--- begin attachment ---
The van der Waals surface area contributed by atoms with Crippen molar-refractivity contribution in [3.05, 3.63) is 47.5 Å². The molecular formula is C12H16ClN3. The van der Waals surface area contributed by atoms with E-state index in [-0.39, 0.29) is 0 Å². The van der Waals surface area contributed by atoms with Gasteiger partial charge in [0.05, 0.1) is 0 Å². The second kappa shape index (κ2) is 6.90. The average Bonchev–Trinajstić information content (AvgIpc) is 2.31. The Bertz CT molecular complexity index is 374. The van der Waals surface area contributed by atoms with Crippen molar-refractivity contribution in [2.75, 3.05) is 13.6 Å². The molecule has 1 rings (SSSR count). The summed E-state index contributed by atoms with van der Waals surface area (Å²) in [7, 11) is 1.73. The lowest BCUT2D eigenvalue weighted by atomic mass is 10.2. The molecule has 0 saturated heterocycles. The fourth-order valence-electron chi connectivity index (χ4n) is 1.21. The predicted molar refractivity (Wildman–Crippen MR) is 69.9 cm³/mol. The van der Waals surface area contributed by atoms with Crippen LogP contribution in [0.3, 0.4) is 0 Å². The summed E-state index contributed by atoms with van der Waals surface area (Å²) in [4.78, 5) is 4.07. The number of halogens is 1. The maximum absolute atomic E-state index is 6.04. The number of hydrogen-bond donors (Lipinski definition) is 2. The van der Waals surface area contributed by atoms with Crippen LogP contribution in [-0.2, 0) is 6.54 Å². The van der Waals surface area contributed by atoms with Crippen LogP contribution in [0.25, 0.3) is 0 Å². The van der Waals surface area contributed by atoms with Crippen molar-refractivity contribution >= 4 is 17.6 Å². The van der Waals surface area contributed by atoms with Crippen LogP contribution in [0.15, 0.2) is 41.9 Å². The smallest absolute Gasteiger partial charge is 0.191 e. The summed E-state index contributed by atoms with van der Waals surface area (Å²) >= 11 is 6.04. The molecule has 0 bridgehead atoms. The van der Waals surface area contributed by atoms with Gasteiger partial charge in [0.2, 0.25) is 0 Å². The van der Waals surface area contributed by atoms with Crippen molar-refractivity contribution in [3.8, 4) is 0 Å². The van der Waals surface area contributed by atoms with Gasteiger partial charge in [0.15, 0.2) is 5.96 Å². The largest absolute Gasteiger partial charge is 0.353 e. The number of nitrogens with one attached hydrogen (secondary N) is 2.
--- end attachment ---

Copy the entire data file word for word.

The van der Waals surface area contributed by atoms with Crippen molar-refractivity contribution in [3.05, 3.63) is 47.5 Å². The molecular formula is C12H16ClN3. The van der Waals surface area contributed by atoms with E-state index in [-0.39, 0.29) is 0 Å². The van der Waals surface area contributed by atoms with Gasteiger partial charge in [0.05, 0.1) is 0 Å². The second kappa shape index (κ2) is 6.90. The average Bonchev–Trinajstić information content (AvgIpc) is 2.31. The Bertz CT molecular complexity index is 374. The van der Waals surface area contributed by atoms with Crippen molar-refractivity contribution in [2.75, 3.05) is 13.6 Å². The molecule has 1 rings (SSSR count). The summed E-state index contributed by atoms with van der Waals surface area (Å²) in [7, 11) is 1.73. The lowest BCUT2D eigenvalue weighted by atomic mass is 10.2. The molecule has 0 saturated heterocycles. The fourth-order valence-electron chi connectivity index (χ4n) is 1.21. The predicted molar refractivity (Wildman–Crippen MR) is 69.9 cm³/mol. The van der Waals surface area contributed by atoms with Crippen LogP contribution in [0.3, 0.4) is 0 Å². The summed E-state index contributed by atoms with van der Waals surface area (Å²) in [4.78, 5) is 4.07. The number of halogens is 1. The maximum absolute atomic E-state index is 6.04. The number of hydrogen-bond donors (Lipinski definition) is 2. The van der Waals surface area contributed by atoms with Crippen LogP contribution in [-0.2, 0) is 6.54 Å². The van der Waals surface area contributed by atoms with Crippen LogP contribution in [0.25, 0.3) is 0 Å². The van der Waals surface area contributed by atoms with Crippen molar-refractivity contribution >= 4 is 17.6 Å². The van der Waals surface area contributed by atoms with Crippen LogP contribution in [0.15, 0.2) is 41.9 Å². The smallest absolute Gasteiger partial charge is 0.191 e. The summed E-state index contributed by atoms with van der Waals surface area (Å²) >= 11 is 6.04. The molecule has 0 bridgehead atoms. The van der Waals surface area contributed by atoms with Gasteiger partial charge in [0.2, 0.25) is 0 Å². The van der Waals surface area contributed by atoms with Crippen molar-refractivity contribution in [3.8, 4) is 0 Å². The van der Waals surface area contributed by atoms with Gasteiger partial charge in [0.15, 0.2) is 5.96 Å². The largest absolute Gasteiger partial charge is 0.353 e. The number of nitrogens with one attached hydrogen (secondary N) is 2.